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Computational exploration of treadmilling and protrusion growth observed in fire ant rafts

Citation

Wagner, Robert (2021), Computational exploration of treadmilling and protrusion growth observed in fire ant rafts, Dryad, Dataset, https://doi.org/10.5061/dryad.4f4qrfjb3

Abstract

Condensed active matter systems regularly achieve cooperative emergent functions that individual constituents could not accomplish alone. The rafts of fire ants (Solenopsis invicta) are often studied in this context for their ability to create structures comprised entirely of their own bodies, including tether-like protrusions that facilitate exploration of flooded environments. While similar protrusions are observed in cytoskeletons and cellular aggregates, they are generally dependent on morphogens or external gradients leaving the isolated role of local interactions poorly understood. Here we demonstrate through an ant-inspired, agent-based numerical model how protrusions in ant rafts may emerge spontaneously due to local interactions and how phases of exploratory protrusion growth may be induced by increased ant activity. These results provide an example in which functional morphogenesis of condensed active matter may emerge purely from locally-driven collective motion and may provide a source of inspiration for the development of autonomous active matter and swarm robotics.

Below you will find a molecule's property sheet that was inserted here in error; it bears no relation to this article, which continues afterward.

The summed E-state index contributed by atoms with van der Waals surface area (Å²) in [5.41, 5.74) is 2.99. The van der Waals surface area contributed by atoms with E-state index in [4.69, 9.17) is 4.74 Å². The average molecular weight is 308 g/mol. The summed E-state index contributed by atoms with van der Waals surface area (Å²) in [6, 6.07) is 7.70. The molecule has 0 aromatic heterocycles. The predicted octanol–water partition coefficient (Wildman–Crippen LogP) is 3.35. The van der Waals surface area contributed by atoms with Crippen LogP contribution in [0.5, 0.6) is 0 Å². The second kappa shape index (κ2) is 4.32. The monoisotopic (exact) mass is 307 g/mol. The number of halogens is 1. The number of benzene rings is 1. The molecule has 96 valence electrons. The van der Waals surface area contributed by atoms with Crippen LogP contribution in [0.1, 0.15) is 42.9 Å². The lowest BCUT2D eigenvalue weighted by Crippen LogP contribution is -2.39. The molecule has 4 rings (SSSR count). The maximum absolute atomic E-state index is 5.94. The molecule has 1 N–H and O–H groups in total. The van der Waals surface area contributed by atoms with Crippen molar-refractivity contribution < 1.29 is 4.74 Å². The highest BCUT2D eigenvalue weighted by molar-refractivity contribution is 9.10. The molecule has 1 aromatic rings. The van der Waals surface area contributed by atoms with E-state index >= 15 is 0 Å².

Methods

The agent-based model used to generate numerical results in this publication was written and processed in MathWorks® MATLAB R2019b.

Additional raw data produced from the code and the post-processing methods used to generate specific results presented in figures are provided in zip folders with the designated names of said figures in their titles.  Descriptions and instructions are generally provided in the "Run... .m" scripts provided in each folder.

Usage Notes

A ReadMe file is available with instructions for running the code, and subsequently post-processing the output data.

The code provided represents the base-level code used in parameters sweeps for the final results presented. Various modifications were made to this code in order to implement aspects such as periodic boundary conditions, modulated surface agent activity level, etc. in investigation of specific things (e.g., unconfined self-propelled particle trajectory behavior,  or activity's influence on global raft shape, respectively). Codes containing these specialty modifications are available in zip folders, also provided.

Funding

National Science Foundation, Award: 1761918